Electronic documentation impedes emergency department efficiency

From AMA Wire:

A recently published study finds that one emergency department’s implementation of a custom electronic documentation system reduced patient throughput, and researchers call for new strategies to mitigate the efficiency effects of going paperless.

The study, published in the Annals of Emergency Medicine, found that the use of a custom electronic documentation system resulted in small but consistent increases in overall and discharge length of stay (LOS) in the ED. The study found a 6.3-minute rise in LOS for patients treated and released and a 5.1-minute increase for discharged patients. There was no statistically significant change in time to disposition or LOS for admitted patients.

Even though the increase in LOS was small, it still played a significant role in a high-throughput ED. It was extrapolated to the entire department that an “additional six minutes per patient encounter would add more than 16 hours per day for an ED serving 165 patients per day.” As a result, these increases could lead to decreased patient satisfaction and delays in care for time-sensitive conditions, argued the study’s authors.

How Clinicians Can Prepare for Active Shooter Incidents

From Medscape:

Healthcare employers should provide workplace violence prevention education and should enact policies that empower employees to anonymously report behaviors that indicate that another employee may be on a path toward committing a violent act in the workplace. This may be provided as part of orientation or through annual mandatory training modules. If a physician’s employer does not provide this training, physicians should request it from department administrators, human resources, or security or hospital police departments. Physicians in private practice or small groups can review planning guides available online[6] and can work with local law enforcement or government offices of emergency management to provide preparedness and prevention education.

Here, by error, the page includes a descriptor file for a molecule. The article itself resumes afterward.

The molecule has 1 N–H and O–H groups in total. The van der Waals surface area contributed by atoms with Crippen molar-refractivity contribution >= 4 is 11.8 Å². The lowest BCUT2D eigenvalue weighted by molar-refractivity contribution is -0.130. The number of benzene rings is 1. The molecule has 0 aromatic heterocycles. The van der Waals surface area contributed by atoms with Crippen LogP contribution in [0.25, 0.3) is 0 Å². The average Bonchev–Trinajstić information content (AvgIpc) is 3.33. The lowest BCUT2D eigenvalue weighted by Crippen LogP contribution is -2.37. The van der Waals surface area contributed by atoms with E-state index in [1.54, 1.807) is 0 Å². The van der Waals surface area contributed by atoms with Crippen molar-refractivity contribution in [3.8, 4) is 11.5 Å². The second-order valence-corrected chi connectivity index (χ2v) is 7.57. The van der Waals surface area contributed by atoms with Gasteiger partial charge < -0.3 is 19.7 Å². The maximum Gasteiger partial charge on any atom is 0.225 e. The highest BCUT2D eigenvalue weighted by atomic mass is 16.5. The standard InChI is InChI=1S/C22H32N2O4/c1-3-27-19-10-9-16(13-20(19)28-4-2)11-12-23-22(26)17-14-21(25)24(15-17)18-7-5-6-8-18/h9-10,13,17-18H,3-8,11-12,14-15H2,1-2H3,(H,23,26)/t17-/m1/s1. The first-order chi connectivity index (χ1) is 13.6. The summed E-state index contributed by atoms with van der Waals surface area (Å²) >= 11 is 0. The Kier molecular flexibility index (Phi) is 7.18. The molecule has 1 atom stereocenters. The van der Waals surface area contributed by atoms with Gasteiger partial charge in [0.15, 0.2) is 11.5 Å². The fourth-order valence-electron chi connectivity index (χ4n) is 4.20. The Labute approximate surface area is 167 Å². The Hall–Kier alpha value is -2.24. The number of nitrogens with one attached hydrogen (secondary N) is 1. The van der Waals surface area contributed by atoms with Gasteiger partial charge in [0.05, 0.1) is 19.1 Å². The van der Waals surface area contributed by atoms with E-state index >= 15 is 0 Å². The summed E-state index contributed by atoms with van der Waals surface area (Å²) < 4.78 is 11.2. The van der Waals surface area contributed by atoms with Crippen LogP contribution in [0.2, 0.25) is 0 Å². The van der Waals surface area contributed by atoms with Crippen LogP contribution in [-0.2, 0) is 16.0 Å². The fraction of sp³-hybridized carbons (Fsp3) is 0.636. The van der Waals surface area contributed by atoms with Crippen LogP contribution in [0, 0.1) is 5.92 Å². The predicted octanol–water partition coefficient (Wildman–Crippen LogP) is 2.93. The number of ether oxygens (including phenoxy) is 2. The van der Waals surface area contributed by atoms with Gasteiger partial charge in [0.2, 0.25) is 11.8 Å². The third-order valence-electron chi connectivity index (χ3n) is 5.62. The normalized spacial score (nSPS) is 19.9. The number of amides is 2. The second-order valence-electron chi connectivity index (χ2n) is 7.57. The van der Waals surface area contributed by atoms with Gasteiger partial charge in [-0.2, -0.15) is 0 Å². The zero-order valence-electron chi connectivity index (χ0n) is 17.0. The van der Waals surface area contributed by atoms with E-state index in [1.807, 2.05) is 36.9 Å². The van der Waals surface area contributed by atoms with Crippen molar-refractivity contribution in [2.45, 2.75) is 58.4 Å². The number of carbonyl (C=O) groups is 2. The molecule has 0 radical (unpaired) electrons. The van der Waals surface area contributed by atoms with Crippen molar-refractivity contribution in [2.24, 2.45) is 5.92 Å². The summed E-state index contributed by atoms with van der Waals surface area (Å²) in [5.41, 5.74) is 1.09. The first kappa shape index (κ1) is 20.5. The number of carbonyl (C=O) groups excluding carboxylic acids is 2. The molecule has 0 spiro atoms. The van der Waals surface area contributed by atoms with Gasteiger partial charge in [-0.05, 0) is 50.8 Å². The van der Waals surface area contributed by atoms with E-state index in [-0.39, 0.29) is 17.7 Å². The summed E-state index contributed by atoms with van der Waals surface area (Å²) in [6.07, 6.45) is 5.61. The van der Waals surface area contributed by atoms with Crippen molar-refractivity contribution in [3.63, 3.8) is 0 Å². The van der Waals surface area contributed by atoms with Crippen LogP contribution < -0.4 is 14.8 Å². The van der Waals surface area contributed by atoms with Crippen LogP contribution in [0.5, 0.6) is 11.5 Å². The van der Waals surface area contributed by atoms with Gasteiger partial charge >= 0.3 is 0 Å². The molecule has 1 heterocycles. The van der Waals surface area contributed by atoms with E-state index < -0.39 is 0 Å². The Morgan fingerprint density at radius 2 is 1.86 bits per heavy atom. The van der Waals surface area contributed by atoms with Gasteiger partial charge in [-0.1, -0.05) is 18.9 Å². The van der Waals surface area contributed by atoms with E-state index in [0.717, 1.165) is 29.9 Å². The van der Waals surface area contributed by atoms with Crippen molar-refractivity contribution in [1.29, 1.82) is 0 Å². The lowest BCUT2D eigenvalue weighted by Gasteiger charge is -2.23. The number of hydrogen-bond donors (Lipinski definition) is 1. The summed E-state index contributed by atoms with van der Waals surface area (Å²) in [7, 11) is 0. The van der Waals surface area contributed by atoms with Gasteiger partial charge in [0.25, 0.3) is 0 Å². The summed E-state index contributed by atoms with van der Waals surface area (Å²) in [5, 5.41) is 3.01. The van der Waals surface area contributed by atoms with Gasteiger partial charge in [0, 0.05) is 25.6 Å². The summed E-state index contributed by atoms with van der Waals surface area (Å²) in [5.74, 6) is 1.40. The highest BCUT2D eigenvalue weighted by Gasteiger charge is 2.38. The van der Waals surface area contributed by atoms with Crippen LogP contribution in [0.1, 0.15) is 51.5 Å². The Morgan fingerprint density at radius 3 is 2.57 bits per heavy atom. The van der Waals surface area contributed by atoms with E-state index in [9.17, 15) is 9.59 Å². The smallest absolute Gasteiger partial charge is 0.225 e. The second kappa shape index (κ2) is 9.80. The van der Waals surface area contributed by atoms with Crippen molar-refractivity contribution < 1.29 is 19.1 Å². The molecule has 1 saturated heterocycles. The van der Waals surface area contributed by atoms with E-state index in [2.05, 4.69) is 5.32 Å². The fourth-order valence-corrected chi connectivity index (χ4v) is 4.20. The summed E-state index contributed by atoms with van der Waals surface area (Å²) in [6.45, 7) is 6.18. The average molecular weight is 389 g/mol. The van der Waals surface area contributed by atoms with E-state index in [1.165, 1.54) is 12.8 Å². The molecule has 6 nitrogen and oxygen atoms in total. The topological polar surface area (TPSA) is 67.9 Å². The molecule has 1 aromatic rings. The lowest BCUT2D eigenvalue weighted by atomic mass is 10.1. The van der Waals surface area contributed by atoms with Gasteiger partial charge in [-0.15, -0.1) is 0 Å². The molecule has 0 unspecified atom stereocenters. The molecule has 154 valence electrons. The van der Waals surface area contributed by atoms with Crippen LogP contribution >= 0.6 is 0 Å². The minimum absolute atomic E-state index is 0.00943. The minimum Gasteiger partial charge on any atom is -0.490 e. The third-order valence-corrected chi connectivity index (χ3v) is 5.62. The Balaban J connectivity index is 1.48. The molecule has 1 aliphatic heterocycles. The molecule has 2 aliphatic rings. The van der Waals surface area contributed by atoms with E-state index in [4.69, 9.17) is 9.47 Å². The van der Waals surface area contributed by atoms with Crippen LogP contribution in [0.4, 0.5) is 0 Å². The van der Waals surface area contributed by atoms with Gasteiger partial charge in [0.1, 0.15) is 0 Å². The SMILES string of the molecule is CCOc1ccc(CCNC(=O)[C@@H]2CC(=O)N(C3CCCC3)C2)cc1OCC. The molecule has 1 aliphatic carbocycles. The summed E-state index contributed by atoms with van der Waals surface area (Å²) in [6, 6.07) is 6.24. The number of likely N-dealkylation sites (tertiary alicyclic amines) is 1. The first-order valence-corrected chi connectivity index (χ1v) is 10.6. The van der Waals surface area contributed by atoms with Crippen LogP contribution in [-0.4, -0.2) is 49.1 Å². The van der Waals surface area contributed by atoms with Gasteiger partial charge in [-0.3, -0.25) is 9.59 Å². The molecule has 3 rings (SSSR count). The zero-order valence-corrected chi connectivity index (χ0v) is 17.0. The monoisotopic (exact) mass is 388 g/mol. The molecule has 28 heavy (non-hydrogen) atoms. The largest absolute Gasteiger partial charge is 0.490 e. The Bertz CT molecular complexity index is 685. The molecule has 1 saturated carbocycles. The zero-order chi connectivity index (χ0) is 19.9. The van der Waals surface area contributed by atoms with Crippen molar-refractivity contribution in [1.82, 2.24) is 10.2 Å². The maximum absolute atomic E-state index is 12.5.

Mylan, U.S. finalize $465 million EpiPen settlement

From Reuters:

Mylan NV has finalized a $465 million settlement with the U.S. Justice Department resolving claims it overcharged the government for its EpiPen emergency allergy treatment, which became the center of a firestorm over price increases.

The U.S. Attorney’s Office in Massachusetts revealed the accord on Thursday, 10 months after Mylan said it reached a deal resolving claims it misclassified the EpiPen as a generic rather than a branded product, underpaying rebates to the Medicaid program as a result.

Virtual Consultations With Doctors Speed Up Non-Emergency ER Visits At Area Hospital

From CBS Local New York:

Have you ever gone to the emergency room for a cut or a sprain, or maybe if you were running a fever? Chances are you waited a pretty long time to be seen and treated.

But as CBS2’s Dr. Max Gomez reported, one hospital is now using telemedicine to make the ER visits faster and less stressful. And the doctor does not even have to be in the room.

How Emergency Services are Getting Ready for the Eclipse

From WLTX:

There is no doubt. The total solar eclipse is going to be a big event. People are coming from all over to see the spectacle.

The South Carolina Emergency Management Division said the Columbia area may see anywhere from 140,000 to half a million people and our state could see over one million visitors. Or even more.

That’s a lot of people and a lot of cars on the roads, so what’s the plan if there is an emergency?

The Department of Transportation, Department of Natural Resources, South Carolina Highway Patrol, HAM Radio and South Carolina Emergency Management Division will be on stand by with extra staff.


State-by-state breakdown of 80 rural hospital closures

From Becker’s:

Of the 26 states that have seen at least one rural hospital close since 2010, those with the most closures are located in the South, according to research from the North Carolina Rural Health Research Program.

Thirteen hospitals in Texas have closed since 2010, the most of any state. Tennessee has seen the second-most closures, with eight hospitals closing since 2010. In third place is Georgia with six closures, followed by Alabama and Mississippi, which have each seen five hospitals close over the past six years.

Eclipse 2017: Southern Illinois prepares for an influx of visitors

From the Pantagraph:

With just one week to go before the 2017 total solar eclipse, municipalities, businesses and organizations are all gearing up for additional traffic and people.

Southern Illinois Healthcare has increased staff at all locations and is preparing for parking. The public is asked to not to park in SIH clinic and hospital lots.

“We want to keep those spaces open for patients and ambulances,” said Rosslind Rice, communications coordinator for SIH.

All SIH locations have been participating in disaster drills over the past several months to prepare for the types of incidents that might occur.